One bright spot in Tuesday's otherwise disappointing jobs report was strong growth in construction jobs. The sector added 20,000 employees, after six months of stagnation.

Although the boost in construction jobs is a step in the right direction, many more months of growth will be needed to recover from the recession.

Construction employment, at 5.83 million, remains well below the levels it attained before the recession started to set in, in 2007. That year may represent a high-water mark that cannot be reached again — it marked the collapse of a housing bubble that generated unsustainable construction.

But weak construction growth can't be chalked up to the fallout of the housing crisis alone: employment in the sector is still below its early 2000s levels:

Economist Stephen Bronars estimated in August that there were 2.8 million "missing" construction jobs, meaning that there would be 2.8 million more Americans working today if the recovery in construction employment were as strong as it has been in past economic recoveries.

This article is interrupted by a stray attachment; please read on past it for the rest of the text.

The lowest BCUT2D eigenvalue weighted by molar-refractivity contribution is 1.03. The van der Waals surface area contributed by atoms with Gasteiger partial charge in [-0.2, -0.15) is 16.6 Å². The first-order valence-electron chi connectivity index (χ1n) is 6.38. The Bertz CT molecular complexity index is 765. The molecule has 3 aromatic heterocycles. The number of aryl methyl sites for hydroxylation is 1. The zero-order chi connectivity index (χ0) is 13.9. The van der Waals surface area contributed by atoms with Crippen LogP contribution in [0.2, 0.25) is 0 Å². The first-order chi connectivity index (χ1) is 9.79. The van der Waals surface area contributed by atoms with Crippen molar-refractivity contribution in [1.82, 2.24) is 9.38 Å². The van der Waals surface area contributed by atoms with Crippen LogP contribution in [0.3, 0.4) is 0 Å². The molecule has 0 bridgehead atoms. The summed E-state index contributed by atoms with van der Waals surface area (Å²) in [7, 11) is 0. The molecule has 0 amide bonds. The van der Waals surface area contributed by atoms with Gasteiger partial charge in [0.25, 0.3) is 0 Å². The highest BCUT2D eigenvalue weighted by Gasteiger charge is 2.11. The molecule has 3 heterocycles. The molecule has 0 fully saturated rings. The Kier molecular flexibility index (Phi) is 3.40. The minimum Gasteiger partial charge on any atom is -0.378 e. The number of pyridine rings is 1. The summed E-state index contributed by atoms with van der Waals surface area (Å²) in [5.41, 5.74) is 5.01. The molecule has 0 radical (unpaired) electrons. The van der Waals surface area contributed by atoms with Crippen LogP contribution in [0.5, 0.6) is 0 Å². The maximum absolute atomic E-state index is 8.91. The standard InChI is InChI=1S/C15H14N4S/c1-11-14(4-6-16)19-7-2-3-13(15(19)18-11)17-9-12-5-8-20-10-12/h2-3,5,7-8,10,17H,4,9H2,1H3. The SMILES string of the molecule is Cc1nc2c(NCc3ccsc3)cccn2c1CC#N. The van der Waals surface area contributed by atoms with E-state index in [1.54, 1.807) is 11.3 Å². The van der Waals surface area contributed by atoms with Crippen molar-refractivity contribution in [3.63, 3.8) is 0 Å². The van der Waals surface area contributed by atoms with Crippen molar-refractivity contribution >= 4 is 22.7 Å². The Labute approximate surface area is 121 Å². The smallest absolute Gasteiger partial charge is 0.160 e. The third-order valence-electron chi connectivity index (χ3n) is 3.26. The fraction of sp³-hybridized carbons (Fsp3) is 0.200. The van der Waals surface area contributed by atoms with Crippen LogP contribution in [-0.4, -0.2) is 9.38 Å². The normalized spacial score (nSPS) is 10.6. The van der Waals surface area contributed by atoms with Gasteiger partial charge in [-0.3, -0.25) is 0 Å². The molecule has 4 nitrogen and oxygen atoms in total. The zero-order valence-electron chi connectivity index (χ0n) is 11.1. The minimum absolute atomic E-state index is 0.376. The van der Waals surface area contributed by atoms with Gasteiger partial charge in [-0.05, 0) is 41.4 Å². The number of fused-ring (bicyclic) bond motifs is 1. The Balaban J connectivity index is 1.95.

"The magnitude of the decline in construction employment during the 2008-2009 recession was unprecedented. The absence of a recovery in construction in employment during the subsequent recovery is also unprecedented," Bronars wrote.

The recovery clearly doesn't stack up to the past performance of construction employment following recessions in 2001 and 1981. In comparison, the current post-recession trajectory of construction jobs (in green) looks like a flat line:

And construction as a percentage of total employment across the economy has also flatlined as the economy has slowly healed over the past five years:

It might not be realistic to expect construction to return to trend, given that the path of the housing industry throughout the mid-2000s was unsustainable.

But even if the number of construction jobs merely returned to its pre-recession peak of 7.7 million, that would mean an additional 1.9 million Americans at work building homes, offices and infrastructure. Assuming those workers came from the ranks of the unemployed, the unemployment rate would be 6 percent, rather than today's 7.2 percent.